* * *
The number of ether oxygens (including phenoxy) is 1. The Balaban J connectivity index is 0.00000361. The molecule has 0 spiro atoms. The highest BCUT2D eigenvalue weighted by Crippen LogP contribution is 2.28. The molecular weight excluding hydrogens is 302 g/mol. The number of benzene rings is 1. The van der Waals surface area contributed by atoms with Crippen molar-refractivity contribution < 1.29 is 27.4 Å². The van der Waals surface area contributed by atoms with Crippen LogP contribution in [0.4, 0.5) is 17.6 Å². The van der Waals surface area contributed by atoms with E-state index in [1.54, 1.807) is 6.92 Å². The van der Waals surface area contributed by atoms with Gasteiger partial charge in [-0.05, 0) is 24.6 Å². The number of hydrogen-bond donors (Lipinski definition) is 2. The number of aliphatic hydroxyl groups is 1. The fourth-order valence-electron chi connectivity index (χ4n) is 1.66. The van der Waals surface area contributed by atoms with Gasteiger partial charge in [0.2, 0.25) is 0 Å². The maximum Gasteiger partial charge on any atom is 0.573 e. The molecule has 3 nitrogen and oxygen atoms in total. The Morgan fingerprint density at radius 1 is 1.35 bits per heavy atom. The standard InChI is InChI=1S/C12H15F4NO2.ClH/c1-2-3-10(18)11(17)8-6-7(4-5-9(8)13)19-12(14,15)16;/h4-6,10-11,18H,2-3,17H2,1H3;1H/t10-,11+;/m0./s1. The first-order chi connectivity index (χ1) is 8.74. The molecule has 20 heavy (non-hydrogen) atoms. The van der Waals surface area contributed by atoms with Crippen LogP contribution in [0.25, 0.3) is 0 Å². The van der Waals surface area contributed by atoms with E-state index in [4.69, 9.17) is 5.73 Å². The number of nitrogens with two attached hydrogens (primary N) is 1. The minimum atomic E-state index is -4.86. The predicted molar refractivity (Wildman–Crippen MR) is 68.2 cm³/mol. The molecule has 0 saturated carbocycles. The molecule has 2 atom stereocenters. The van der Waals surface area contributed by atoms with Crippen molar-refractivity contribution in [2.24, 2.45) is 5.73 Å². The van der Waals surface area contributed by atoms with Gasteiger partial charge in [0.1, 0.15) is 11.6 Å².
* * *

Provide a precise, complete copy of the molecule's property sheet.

The number of ether oxygens (including phenoxy) is 1. The Balaban J connectivity index is 0.00000361. The molecule has 0 spiro atoms. The highest BCUT2D eigenvalue weighted by Crippen LogP contribution is 2.28. The molecular weight excluding hydrogens is 302 g/mol. The number of benzene rings is 1. The van der Waals surface area contributed by atoms with Crippen molar-refractivity contribution < 1.29 is 27.4 Å². The van der Waals surface area contributed by atoms with Crippen LogP contribution in [0.4, 0.5) is 17.6 Å². The van der Waals surface area contributed by atoms with E-state index in [1.54, 1.807) is 6.92 Å². The van der Waals surface area contributed by atoms with Gasteiger partial charge in [-0.05, 0) is 24.6 Å². The number of hydrogen-bond donors (Lipinski definition) is 2. The number of aliphatic hydroxyl groups is 1. The fourth-order valence-electron chi connectivity index (χ4n) is 1.66. The van der Waals surface area contributed by atoms with Gasteiger partial charge in [0.2, 0.25) is 0 Å². The maximum Gasteiger partial charge on any atom is 0.573 e. The molecule has 3 nitrogen and oxygen atoms in total. The Morgan fingerprint density at radius 1 is 1.35 bits per heavy atom. The standard InChI is InChI=1S/C12H15F4NO2.ClH/c1-2-3-10(18)11(17)8-6-7(4-5-9(8)13)19-12(14,15)16;/h4-6,10-11,18H,2-3,17H2,1H3;1H/t10-,11+;/m0./s1. The first-order chi connectivity index (χ1) is 8.74. The molecule has 20 heavy (non-hydrogen) atoms. The van der Waals surface area contributed by atoms with Crippen LogP contribution in [0.25, 0.3) is 0 Å². The van der Waals surface area contributed by atoms with E-state index in [4.69, 9.17) is 5.73 Å². The number of nitrogens with two attached hydrogens (primary N) is 1. The minimum atomic E-state index is -4.86. The predicted molar refractivity (Wildman–Crippen MR) is 68.2 cm³/mol. The molecule has 0 saturated carbocycles. The molecule has 2 atom stereocenters. The van der Waals surface area contributed by atoms with Crippen molar-refractivity contribution in [2.24, 2.45) is 5.73 Å². The van der Waals surface area contributed by atoms with Gasteiger partial charge in [0.1, 0.15) is 11.6 Å².